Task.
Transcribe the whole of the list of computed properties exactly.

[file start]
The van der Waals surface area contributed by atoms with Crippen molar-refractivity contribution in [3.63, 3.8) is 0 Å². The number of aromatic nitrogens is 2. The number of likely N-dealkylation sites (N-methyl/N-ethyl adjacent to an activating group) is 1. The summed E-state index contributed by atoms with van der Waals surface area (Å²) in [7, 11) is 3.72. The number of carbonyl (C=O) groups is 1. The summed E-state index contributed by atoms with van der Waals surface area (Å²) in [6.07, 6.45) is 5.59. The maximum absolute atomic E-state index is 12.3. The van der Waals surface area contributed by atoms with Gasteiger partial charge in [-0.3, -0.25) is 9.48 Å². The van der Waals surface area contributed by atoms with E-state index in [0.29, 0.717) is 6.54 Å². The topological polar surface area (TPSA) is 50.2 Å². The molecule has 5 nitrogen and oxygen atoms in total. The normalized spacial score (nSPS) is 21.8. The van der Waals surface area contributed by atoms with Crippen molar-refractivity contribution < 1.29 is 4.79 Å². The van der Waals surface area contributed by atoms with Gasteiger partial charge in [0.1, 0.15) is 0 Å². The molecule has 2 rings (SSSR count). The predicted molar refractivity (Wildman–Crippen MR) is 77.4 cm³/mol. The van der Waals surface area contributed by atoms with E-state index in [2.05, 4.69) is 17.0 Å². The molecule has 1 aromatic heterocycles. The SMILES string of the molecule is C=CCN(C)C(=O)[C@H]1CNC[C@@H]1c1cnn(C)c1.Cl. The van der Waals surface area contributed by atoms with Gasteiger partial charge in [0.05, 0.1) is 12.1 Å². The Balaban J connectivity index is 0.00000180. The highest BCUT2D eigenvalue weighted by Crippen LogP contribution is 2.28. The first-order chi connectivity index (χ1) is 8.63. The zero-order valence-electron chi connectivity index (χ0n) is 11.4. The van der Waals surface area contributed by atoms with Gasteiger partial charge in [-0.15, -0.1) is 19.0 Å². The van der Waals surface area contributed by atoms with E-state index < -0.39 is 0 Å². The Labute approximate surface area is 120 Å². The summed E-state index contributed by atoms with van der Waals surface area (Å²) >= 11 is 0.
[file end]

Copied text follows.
The van der Waals surface area contributed by atoms with Crippen molar-refractivity contribution in [3.63, 3.8) is 0 Å². The number of aromatic nitrogens is 2. The number of likely N-dealkylation sites (N-methyl/N-ethyl adjacent to an activating group) is 1. The summed E-state index contributed by atoms with van der Waals surface area (Å²) in [7, 11) is 3.72. The number of carbonyl (C=O) groups is 1. The summed E-state index contributed by atoms with van der Waals surface area (Å²) in [6.07, 6.45) is 5.59. The maximum absolute atomic E-state index is 12.3. The van der Waals surface area contributed by atoms with Gasteiger partial charge in [-0.3, -0.25) is 9.48 Å². The van der Waals surface area contributed by atoms with E-state index in [0.29, 0.717) is 6.54 Å². The topological polar surface area (TPSA) is 50.2 Å². The molecule has 5 nitrogen and oxygen atoms in total. The normalized spacial score (nSPS) is 21.8. The van der Waals surface area contributed by atoms with Crippen molar-refractivity contribution < 1.29 is 4.79 Å². The van der Waals surface area contributed by atoms with Gasteiger partial charge in [0.1, 0.15) is 0 Å². The molecule has 2 rings (SSSR count). The predicted molar refractivity (Wildman–Crippen MR) is 77.4 cm³/mol. The van der Waals surface area contributed by atoms with E-state index in [2.05, 4.69) is 17.0 Å². The molecule has 1 aromatic heterocycles. The SMILES string of the molecule is C=CCN(C)C(=O)[C@H]1CNC[C@@H]1c1cnn(C)c1.Cl. The van der Waals surface area contributed by atoms with Gasteiger partial charge in [0.05, 0.1) is 12.1 Å². The Balaban J connectivity index is 0.00000180. The highest BCUT2D eigenvalue weighted by Crippen LogP contribution is 2.28. The first-order chi connectivity index (χ1) is 8.63. The zero-order valence-electron chi connectivity index (χ0n) is 11.4. The van der Waals surface area contributed by atoms with Gasteiger partial charge in [-0.15, -0.1) is 19.0 Å². The van der Waals surface area contributed by atoms with E-state index < -0.39 is 0 Å². The Labute approximate surface area is 120 Å². The summed E-state index contributed by atoms with van der Waals surface area (Å²) >= 11 is 0.